The GymIt team loves to see our members busting their butts in the gym—even if they don’t have a lot of time to get in a long session! And for time-crunched days, we’re all about a Tabata workout.
This interval-style exercise, created by Japanese researcher and doctor Dr. Izumi Tabata, is a high-intensity workout that helps you burn calories, bump up your heart rate and metabolism, improve your cardiovascular fitness, and gives you a great sweat. A “true” Tabata interval lasts just 4 minutes: 8 rounds of 20 seconds of work followed by 10 seconds of rest.
You read that right: a 4-minute workout! But don’t let the short time domain fool you: the quick 2:1 work to rest ratio allows you to keep your intensity super high, meaning you could end up doing more work in less time compared to a long, low-intensity aerobic session.
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You can use Tabata training with almost any type of movement, including running, cycling, jump rope, and basic bodyweight movements. For safety’s sake though, it’s best to choose movements you can perform with good form even if you’re moving quickly and intensely.
You can also stack separate Tabata intervals on top of each other to create still-challenging yet slightly-longer workouts (think 8 minutes, 12 minutes, 16 minutes, etc.).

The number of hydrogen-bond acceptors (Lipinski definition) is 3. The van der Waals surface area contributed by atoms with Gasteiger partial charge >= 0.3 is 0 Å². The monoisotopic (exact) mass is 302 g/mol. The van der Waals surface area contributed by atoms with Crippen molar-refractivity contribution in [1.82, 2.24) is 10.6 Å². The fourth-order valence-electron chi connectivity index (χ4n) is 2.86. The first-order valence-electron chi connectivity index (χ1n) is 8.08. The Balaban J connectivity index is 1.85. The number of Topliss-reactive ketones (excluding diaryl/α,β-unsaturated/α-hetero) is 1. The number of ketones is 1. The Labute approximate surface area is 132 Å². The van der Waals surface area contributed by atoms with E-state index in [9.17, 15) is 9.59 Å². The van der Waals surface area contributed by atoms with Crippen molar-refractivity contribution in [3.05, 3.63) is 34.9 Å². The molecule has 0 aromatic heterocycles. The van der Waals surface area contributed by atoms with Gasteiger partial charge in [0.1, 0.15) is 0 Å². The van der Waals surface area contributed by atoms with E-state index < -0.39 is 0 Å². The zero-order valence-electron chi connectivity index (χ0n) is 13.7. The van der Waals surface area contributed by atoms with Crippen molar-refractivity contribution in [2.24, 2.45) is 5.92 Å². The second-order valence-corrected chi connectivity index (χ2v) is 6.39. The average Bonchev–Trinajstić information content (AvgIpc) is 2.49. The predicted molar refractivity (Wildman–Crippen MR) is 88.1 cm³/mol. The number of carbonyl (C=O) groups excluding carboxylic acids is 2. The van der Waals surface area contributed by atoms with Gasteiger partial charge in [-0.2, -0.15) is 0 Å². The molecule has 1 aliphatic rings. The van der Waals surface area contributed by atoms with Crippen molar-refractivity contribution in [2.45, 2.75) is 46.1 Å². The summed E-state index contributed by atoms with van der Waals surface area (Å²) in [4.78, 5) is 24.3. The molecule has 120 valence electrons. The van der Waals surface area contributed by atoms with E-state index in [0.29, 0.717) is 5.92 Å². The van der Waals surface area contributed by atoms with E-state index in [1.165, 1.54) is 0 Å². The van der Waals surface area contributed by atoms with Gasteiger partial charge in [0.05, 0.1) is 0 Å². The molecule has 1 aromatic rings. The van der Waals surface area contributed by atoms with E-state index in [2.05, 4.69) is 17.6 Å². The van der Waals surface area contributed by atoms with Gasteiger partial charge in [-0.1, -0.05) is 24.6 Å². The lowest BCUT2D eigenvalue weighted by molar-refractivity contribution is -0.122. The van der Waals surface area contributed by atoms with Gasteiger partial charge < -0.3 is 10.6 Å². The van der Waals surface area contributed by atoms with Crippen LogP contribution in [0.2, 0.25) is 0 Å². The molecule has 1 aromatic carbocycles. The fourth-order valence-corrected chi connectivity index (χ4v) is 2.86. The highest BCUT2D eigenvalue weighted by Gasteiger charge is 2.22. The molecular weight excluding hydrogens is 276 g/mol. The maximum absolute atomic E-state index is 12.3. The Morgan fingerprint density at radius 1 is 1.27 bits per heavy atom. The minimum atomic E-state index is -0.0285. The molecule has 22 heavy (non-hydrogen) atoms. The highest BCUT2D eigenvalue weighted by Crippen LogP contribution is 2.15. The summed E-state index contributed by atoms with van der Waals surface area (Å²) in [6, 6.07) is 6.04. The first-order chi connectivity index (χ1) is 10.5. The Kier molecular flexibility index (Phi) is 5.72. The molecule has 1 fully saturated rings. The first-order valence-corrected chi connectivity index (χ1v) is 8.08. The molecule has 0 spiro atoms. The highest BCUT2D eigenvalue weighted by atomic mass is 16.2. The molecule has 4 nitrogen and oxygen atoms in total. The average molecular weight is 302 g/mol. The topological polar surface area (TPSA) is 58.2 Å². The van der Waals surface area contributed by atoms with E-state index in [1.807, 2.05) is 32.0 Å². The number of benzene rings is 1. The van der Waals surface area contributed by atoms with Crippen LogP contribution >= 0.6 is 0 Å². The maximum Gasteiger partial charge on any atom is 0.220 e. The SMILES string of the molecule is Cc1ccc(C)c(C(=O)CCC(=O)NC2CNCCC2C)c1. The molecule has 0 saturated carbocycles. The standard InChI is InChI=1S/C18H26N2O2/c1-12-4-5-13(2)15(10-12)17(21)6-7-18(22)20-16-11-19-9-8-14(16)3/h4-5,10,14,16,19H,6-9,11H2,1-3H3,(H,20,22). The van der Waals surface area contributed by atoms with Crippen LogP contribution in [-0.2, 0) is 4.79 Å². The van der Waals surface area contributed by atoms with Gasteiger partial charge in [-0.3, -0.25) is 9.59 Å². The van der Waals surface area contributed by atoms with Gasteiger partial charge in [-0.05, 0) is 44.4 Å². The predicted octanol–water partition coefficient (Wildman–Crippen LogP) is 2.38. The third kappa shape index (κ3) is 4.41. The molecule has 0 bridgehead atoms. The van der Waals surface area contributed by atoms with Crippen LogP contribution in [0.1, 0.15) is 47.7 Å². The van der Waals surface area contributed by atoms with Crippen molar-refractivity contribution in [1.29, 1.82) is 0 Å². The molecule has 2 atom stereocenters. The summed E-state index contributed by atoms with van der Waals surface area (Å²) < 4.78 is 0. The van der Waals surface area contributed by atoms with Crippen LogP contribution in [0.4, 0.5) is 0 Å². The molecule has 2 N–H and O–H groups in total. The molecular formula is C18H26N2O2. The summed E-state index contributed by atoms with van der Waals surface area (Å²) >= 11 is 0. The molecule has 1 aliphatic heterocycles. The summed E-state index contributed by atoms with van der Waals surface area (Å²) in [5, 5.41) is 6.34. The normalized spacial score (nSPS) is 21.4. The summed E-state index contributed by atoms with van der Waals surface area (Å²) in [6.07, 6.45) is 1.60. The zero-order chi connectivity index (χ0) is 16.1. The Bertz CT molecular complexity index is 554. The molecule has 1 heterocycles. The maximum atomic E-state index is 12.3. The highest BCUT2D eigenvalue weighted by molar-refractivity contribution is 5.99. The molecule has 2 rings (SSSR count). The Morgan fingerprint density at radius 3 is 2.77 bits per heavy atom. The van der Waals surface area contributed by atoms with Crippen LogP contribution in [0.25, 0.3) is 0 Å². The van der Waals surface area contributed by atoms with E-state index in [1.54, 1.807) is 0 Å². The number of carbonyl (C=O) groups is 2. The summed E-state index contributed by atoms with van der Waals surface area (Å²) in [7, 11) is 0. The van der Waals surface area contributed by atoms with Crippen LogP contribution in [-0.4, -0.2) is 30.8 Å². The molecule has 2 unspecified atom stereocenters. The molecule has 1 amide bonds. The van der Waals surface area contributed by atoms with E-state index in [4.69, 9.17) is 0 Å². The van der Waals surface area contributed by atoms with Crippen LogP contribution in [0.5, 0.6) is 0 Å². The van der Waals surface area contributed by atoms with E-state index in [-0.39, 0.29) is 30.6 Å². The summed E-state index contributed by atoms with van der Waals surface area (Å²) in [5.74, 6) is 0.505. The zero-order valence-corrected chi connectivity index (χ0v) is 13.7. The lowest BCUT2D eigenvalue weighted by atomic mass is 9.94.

Ready to give Tabata a go this week? Carve out a little time and give the following Tabata workout a try:
“Tabata Times Five”
All you need for this Tabata workout is your body and 20 minutes! Here’s what to do when the clock starts:
Perform one full Tabata interval using push-ups. (Remember: one full Tabata interval means 20 seconds of work, followed by 10 seconds of rest, 8 times total)
Perform one full Tabata interval using mountain climbers.
Perform one full Tabata interval using bicycle crunches.
Perform one full Tabata interval using jumping bodyweight squats.
Perform one full Tabata interval using burpees.
Now drink water and pat yourself on the back for a job well done. Seriously: can we say “ugh”????
To keep the intensity level up, don’t rest between the different exercises. Push yourself to go quickly, but find a pace that allows you to keep moving for the entire 20 seconds each round. Lastly, keep a stopwatch or your phone handy for easy time tracking!
Got any other favorite movements to hit a Tabata with? Inspire us by sharing some in the comments below!